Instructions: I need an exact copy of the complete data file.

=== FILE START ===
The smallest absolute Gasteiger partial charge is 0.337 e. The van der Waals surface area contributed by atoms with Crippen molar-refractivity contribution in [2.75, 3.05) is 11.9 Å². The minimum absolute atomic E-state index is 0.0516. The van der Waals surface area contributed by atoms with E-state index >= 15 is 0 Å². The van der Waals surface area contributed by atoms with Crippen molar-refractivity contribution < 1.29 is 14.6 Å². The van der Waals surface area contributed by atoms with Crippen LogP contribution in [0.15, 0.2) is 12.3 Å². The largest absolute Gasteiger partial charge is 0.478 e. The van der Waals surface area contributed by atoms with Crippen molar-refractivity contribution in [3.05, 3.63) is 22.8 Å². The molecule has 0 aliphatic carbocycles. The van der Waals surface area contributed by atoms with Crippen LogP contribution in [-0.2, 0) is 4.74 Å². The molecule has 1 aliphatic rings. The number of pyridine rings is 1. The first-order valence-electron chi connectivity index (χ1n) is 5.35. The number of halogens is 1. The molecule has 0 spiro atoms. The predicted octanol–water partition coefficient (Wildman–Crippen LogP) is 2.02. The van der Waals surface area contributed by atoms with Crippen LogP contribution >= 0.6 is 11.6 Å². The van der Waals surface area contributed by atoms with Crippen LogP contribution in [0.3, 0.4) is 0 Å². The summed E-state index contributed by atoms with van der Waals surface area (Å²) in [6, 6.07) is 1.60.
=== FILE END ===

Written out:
The smallest absolute Gasteiger partial charge is 0.337 e. The van der Waals surface area contributed by atoms with Crippen molar-refractivity contribution in [2.75, 3.05) is 11.9 Å². The minimum absolute atomic E-state index is 0.0516. The van der Waals surface area contributed by atoms with E-state index >= 15 is 0 Å². The van der Waals surface area contributed by atoms with Crippen molar-refractivity contribution < 1.29 is 14.6 Å². The van der Waals surface area contributed by atoms with Crippen LogP contribution in [0.15, 0.2) is 12.3 Å². The largest absolute Gasteiger partial charge is 0.478 e. The van der Waals surface area contributed by atoms with Crippen molar-refractivity contribution in [3.05, 3.63) is 22.8 Å². The molecule has 0 aliphatic carbocycles. The van der Waals surface area contributed by atoms with Crippen LogP contribution in [-0.2, 0) is 4.74 Å². The molecule has 1 aliphatic rings. The number of pyridine rings is 1. The first-order valence-electron chi connectivity index (χ1n) is 5.35. The number of halogens is 1. The molecule has 0 spiro atoms. The predicted octanol–water partition coefficient (Wildman–Crippen LogP) is 2.02. The van der Waals surface area contributed by atoms with Crippen LogP contribution >= 0.6 is 11.6 Å². The van der Waals surface area contributed by atoms with Crippen LogP contribution in [0.3, 0.4) is 0 Å². The summed E-state index contributed by atoms with van der Waals surface area (Å²) in [6, 6.07) is 1.60.